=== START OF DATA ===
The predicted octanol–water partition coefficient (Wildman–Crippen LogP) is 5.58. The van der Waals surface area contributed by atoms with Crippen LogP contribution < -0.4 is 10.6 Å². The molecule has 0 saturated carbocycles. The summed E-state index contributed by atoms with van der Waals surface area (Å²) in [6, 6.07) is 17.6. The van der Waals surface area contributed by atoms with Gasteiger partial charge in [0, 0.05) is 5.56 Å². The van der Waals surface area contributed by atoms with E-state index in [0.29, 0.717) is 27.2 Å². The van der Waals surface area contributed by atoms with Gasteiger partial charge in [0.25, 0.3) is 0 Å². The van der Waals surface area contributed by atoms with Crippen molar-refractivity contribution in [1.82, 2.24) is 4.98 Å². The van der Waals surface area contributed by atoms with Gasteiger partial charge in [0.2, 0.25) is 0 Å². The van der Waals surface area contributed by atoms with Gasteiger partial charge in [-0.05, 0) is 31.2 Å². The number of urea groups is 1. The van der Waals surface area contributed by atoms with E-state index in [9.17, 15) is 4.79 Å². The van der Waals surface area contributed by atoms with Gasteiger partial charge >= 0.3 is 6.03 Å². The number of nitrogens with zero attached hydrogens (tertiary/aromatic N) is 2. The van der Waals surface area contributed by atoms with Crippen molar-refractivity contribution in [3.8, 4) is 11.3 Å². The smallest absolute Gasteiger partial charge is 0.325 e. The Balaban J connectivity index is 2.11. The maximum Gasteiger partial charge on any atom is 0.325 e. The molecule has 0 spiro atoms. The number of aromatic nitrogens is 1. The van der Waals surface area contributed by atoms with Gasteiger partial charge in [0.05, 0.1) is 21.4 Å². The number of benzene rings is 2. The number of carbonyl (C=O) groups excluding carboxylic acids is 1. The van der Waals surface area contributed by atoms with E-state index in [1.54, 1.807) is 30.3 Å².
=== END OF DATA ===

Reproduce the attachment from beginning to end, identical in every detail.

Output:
The predicted octanol–water partition coefficient (Wildman–Crippen LogP) is 5.58. The van der Waals surface area contributed by atoms with Crippen LogP contribution < -0.4 is 10.6 Å². The molecule has 0 saturated carbocycles. The summed E-state index contributed by atoms with van der Waals surface area (Å²) in [6, 6.07) is 17.6. The van der Waals surface area contributed by atoms with Gasteiger partial charge in [0, 0.05) is 5.56 Å². The van der Waals surface area contributed by atoms with E-state index in [0.29, 0.717) is 27.2 Å². The van der Waals surface area contributed by atoms with Gasteiger partial charge in [0.25, 0.3) is 0 Å². The van der Waals surface area contributed by atoms with Crippen molar-refractivity contribution in [1.82, 2.24) is 4.98 Å². The van der Waals surface area contributed by atoms with Gasteiger partial charge in [0.2, 0.25) is 0 Å². The van der Waals surface area contributed by atoms with Gasteiger partial charge in [-0.05, 0) is 31.2 Å². The number of urea groups is 1. The van der Waals surface area contributed by atoms with E-state index in [9.17, 15) is 4.79 Å². The van der Waals surface area contributed by atoms with Gasteiger partial charge >= 0.3 is 6.03 Å². The number of nitrogens with zero attached hydrogens (tertiary/aromatic N) is 2. The van der Waals surface area contributed by atoms with Crippen molar-refractivity contribution in [3.8, 4) is 11.3 Å². The smallest absolute Gasteiger partial charge is 0.325 e. The Balaban J connectivity index is 2.11. The maximum Gasteiger partial charge on any atom is 0.325 e. The molecule has 0 spiro atoms. The number of aromatic nitrogens is 1. The van der Waals surface area contributed by atoms with Gasteiger partial charge in [0.05, 0.1) is 21.4 Å². The number of benzene rings is 2. The number of carbonyl (C=O) groups excluding carboxylic acids is 1. The van der Waals surface area contributed by atoms with E-state index in [1.54, 1.807) is 30.3 Å².